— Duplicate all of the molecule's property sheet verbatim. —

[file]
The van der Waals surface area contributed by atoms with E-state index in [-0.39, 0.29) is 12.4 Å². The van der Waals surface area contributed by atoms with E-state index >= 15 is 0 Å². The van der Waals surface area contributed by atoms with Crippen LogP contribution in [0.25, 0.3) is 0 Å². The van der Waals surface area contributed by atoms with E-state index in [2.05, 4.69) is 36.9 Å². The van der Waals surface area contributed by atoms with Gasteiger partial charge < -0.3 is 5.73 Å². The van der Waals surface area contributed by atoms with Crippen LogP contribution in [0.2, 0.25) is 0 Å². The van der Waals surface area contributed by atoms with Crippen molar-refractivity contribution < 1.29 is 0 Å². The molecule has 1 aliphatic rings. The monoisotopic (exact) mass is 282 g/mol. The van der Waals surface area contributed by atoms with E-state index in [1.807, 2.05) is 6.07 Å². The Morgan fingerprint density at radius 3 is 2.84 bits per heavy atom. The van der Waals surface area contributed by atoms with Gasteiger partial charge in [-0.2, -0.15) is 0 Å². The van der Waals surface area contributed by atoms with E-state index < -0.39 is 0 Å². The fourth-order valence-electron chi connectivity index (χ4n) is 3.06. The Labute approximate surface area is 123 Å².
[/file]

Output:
The van der Waals surface area contributed by atoms with E-state index in [-0.39, 0.29) is 12.4 Å². The van der Waals surface area contributed by atoms with E-state index >= 15 is 0 Å². The van der Waals surface area contributed by atoms with Crippen LogP contribution in [0.25, 0.3) is 0 Å². The van der Waals surface area contributed by atoms with E-state index in [2.05, 4.69) is 36.9 Å². The van der Waals surface area contributed by atoms with Gasteiger partial charge < -0.3 is 5.73 Å². The van der Waals surface area contributed by atoms with Crippen LogP contribution in [0.2, 0.25) is 0 Å². The van der Waals surface area contributed by atoms with Crippen molar-refractivity contribution < 1.29 is 0 Å². The molecule has 1 aliphatic rings. The monoisotopic (exact) mass is 282 g/mol. The van der Waals surface area contributed by atoms with E-state index in [1.807, 2.05) is 6.07 Å². The Morgan fingerprint density at radius 3 is 2.84 bits per heavy atom. The van der Waals surface area contributed by atoms with Gasteiger partial charge in [-0.2, -0.15) is 0 Å². The van der Waals surface area contributed by atoms with E-state index < -0.39 is 0 Å². The fourth-order valence-electron chi connectivity index (χ4n) is 3.06. The Labute approximate surface area is 123 Å².